Contact Us

News Coverage of Vitrolite and Tim Dunn

Vitrolite in the Headlines

Hoover Dam is latest job for St. Louis' Vitrolite Man
Tim Dunn restores the Vitrolite walls of the Hoover Dam's restrooms

Glimmers of History
Exterior of Bert's downtown drugstore back in high shine (Hastings, NE)

Early Vitrolite Corner Signs are Bringing New Collectors
Check out this article on Vitrolite from the September 2, 2013 issue of Antique Week featuring Vitrolite Specialist's Tim Dunn.

Coastland Apartments
The Vitrolite Specialist restores the bathrooms of this apartment building on the south side of Chicago.

Vitrolite Man Visits Ottawa
Tim Dunn restores the facade of a building on West Madison street in Ottawa, Illinois.

Owner Keeps Vintage Look for Local Building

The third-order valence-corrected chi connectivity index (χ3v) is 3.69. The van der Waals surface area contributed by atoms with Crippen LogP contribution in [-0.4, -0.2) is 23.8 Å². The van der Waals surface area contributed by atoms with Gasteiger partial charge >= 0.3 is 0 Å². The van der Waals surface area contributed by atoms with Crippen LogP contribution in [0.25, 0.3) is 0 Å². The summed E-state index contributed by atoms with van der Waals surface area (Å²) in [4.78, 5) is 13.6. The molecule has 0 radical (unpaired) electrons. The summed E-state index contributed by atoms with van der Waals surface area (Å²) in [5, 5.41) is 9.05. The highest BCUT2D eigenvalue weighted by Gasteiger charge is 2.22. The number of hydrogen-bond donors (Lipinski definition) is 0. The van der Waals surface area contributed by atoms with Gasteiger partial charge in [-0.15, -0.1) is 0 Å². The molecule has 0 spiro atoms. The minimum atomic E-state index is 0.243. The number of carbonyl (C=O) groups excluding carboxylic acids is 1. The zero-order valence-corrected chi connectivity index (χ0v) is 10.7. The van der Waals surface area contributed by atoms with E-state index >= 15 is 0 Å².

Tim Dunn and crew restore the Vitrolite paneling on the Stumpp Building in downtown Mt. Vernon, IL.

Grand Theatre
Tim and Hank install a Vitrolite facade on the Grand Theatre in Grand Island. This is the largest Vitrolite installation since the 1950s!

Charleston Diner
Tim restores the Vitrolite facade of the Quarrier Diner in Charleston, West Virginia.

St. Louis Bathroom
Tim reinstalls a customer's Vitrolite in their newly renovated bathroom.

Apollo Theatre
The glass facade of this Oberlin theater is restored by Vitrolite Specialist.

Chicago Home
Tim Dunn restores the Vitrolite around a fireplace in Sherry Wiesman's Chicago home.

Alhambra Theater
Vitrolite replaced in the vestibule of the Alhambra Theater in Hopkinsville, Kentucky.

Maplewood Home
Tim Dunn installs Vitrolite in the kitchen, bathroom, and laundry room of a home in Maplewood, Missouri.

Hamilton's Storefront
Tim Dunn repairs damage to 80-Year-Old Black Glass on Storefront of Hamilton's in Brownwood, Texas.

Artcraft Theatre
The Artcraft Theatre in Franklin, Indiana was restored with various Vitrolite techniques by Tim Dunn.

The Future Antiques
South Saint Louis storefront remodeled with Vitrolite.

New Use for an Old Tile
Tim Dunn restores a home in Ladue, MO.

Pieces of the Past